I was sitting in my car, filling in time reading a book, while my little boy was at a birthday party. It occurred to me that the letter Q was typed in a font I'm not familiar with. Its tail had an odd squiggle that ended in a little flourish. Having noticed it once, these quirky Qs seemed to start leaping out at me from every second or third page. They were hidden away in words such as equivalent, quiet, quilt, question, cheque, equal, quite, require, inadequacy, consequences, square and quality. As I had time on my hands, I grabbed my pen and note pad to jot down the words I caught them in.
It surprised me that Q is such a well-used letter. I would've assumed it to be one of the rarer, dispensable ones that we don't often need. We groan when we pick up Qs for our Scrabble palettes. Now, to my amusement, I saw that Q is far more versatile and necessary than I'd ever thought. Just imagine that those who make the rules decided we need only 25 letters in our alphabet instead of 26, and we had to boot one out. The Q might have been one of my first choices. If we dispensed with it (thinking that m, t, s, n, c and all our vowels are more important) I could see that we'd soon come unstuck and feel very sorry.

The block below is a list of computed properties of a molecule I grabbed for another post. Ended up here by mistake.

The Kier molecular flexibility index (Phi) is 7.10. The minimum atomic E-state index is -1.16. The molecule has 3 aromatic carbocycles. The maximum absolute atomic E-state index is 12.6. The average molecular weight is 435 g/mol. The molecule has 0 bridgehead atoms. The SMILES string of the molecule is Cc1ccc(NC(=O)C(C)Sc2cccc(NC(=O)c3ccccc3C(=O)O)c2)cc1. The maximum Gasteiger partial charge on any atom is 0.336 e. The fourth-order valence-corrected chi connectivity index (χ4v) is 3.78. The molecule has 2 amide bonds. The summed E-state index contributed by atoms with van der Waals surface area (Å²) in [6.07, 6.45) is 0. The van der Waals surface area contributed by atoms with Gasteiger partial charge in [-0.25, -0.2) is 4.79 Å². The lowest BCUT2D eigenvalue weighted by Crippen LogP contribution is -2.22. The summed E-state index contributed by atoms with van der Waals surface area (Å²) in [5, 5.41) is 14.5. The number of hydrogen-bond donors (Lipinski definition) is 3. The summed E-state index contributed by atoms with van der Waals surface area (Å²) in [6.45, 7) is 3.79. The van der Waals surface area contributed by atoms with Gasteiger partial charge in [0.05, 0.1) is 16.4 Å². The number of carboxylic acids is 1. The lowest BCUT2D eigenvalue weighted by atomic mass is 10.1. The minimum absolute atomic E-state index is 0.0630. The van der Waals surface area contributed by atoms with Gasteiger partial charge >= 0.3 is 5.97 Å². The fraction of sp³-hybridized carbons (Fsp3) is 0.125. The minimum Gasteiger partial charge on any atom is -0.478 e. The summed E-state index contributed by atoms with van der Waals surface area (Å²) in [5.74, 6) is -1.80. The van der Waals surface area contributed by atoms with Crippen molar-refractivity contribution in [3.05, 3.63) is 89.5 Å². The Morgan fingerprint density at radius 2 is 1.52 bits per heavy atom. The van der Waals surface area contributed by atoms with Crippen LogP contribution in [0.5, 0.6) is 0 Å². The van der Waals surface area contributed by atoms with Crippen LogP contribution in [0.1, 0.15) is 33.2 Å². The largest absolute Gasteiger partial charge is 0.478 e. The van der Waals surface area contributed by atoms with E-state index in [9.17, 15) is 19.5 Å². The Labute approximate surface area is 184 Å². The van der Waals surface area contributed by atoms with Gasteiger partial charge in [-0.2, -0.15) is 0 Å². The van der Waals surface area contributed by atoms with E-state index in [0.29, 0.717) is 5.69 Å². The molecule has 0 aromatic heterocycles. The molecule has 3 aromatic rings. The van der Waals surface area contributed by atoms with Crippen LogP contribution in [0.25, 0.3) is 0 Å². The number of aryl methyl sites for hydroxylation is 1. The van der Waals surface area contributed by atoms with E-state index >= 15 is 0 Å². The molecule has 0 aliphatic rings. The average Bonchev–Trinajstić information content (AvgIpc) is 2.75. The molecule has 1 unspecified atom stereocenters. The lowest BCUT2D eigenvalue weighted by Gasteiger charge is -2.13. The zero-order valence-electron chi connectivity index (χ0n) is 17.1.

That started me thinking that I felt a bit like the letter Q. As a Christian fiction author, in moments of discouragement I'd tend to think of myself as a somewhat more redundant person whose function isn't as important as those of others. I felt surrounded by the sorts of people who could be seen as an a or an m or a t. Doctors, social workers, nurses, teachers, pastors and missionaries, you know, the vital difference maker types. Somehow, I'd got the impression from people's luke-warm reactions as well as the solitude of my own craft that fiction authors are far more dispensable. But the letter Q showed me that's not true.
Writers, as the Qs of the world, we have our own unique role. We do add spice to the world. We write material that works on people's heartstrings to amuse and inspire. We encourage through the powerful medium of stories. We give people a valuable reason to take a break from their everyday lives and bless them at the same time. We provide the sort of uplift that may be over in a flash but adds flavor. We the encouragers, story-tellers and creators of beauty. If we stopped, I'm sure the world would notice and want us back.
Our quirkiness and quixotic qualities gives the world a unique burst of fragrance. There are a few Qs in that sentence. Let's persevere and encourage each other, as fellow Qs.
Paula Vince always wanted to write fiction and loves to evoke tears and laughter. She lives with her husband and three children in the beautiful Adelaide Hills of South Australia which she uses as the setting for her inspirational novels.